Thursday 19th January 2017
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Building consents for retirement villages continued to rise in November as operators expand to meet the demands of New Zealand's ageing population and Macquarie Group is still upbeat on the sector despite a lower forecast for house price inflation.
A total of 205 consents for retirement village units were issued in November versus 174 in October, data from Statistics New Zealand showed. Retirement village consents fell 8.1 percent on the year, but are 87 percent higher from the same period in 2011.
Government figures show the number of people aged 65 and older doubled between 1984 and 2014 to reach 650,000 and that number is projected to double again by 2039. Against this backdrop, listed retirement village operators like Ryman Healthcare, Metlifecare and Summerset Group have been rapidly expanding and reporting record profits as they benefit from New Zealand's hot housing market.
Summerset's underlying net profit rose 44 percent in the six months to June and it expects to report earnings rose by as much as 46 percent in 2016. Ryman said its underlying profit rose 9 percent in the six months to Sept. 30 and it expects full-year underlying profit of between $175 million to $185 million, up from $157.7 million last year. Metlifecare, meanwhile, reported a 26 percent jump in underlying earnings, also driven by an increase in sales of so-called occupation rights agreements.
The village owners do not buy and sell the units but sell the right to occupy. When a resident vacates the unit they receive their original investment back less a management fee. The owner can then resell the unit for the current market value, effectively receiving all of the capital gain and the management fee. According to Macquarie, in New Zealand this typically sits between 20 percent and 30 percent. House prices were up 12.5 percent in the year to December data and are 52 percent above the previous market peak of late 2007, according to government valuer Quotable Value.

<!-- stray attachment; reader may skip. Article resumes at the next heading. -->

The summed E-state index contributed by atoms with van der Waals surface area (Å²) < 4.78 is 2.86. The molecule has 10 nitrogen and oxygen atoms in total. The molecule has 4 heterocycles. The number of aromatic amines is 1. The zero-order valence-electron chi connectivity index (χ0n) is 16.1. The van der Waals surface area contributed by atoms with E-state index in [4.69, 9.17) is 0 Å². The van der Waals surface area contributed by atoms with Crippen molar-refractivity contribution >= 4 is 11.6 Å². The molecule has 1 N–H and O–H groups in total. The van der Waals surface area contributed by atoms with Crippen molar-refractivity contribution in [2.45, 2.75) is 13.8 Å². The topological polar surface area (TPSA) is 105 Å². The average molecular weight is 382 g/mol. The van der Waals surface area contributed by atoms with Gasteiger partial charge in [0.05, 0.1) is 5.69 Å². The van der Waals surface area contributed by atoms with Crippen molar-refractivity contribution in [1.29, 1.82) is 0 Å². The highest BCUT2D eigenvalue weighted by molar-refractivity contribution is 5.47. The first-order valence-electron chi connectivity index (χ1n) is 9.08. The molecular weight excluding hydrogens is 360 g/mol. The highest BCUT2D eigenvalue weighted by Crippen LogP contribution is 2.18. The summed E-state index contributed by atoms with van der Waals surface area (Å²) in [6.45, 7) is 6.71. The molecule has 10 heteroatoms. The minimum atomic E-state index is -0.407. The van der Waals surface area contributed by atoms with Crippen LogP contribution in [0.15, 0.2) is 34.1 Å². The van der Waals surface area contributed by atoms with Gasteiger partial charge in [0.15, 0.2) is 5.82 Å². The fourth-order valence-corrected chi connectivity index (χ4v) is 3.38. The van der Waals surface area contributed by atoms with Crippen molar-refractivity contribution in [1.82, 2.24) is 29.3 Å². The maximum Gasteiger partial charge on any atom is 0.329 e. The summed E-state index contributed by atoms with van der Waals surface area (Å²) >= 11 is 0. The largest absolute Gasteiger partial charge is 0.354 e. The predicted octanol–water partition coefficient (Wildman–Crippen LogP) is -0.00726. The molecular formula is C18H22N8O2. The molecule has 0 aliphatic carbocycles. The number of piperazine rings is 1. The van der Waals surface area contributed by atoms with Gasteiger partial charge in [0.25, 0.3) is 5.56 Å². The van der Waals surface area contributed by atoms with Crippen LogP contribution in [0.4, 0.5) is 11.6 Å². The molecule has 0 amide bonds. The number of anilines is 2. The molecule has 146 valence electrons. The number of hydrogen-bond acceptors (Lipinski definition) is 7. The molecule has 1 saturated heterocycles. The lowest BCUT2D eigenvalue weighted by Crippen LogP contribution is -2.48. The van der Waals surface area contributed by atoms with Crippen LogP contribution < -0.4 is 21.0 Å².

Macquarie this week sounded a note of caution as it took a less bullish view of house prices. It lowered its long-term assumptions for house price growth by 1-to-3 percent, something it said will have an impact on resale gains and management fees, as the fees are a percentage of the unit price.
"The level of house price appreciation is a key determinant of the level of retirement village profitability," Macquarie said in a note. Other indicators today also point to an easing in the property market, with the latest ANZ-Roy Morgan consumer confidence index showing house prices are expected to rise 4.3 percent per year versus an expected 5.4 percent in the prior survey in December.
While Macquarie was less upbeat on house prices, it continued to rate all three companies at 'outperform' and said it is "still positive" on the sector. Its target price for Metlifecare remains unchanged at $7.25 as the impact of lower house price inflation is offset by a reduction in the risk free rate and an increase in historical unit price inflation. Metlifecare is currently trading unchanged at $5.50.
Macquarie lowered its Ryman target price to $10 from $11 and the stock is trading at $8.40. It increased the target price on Summerset to $6 from $5.60, again as the increase in forecast resales volumes and increase in historic unit price inflation outweighed the reduction in its house price inflation assumption. Summerset is currently trading at $4.71, down 0.2 percent.
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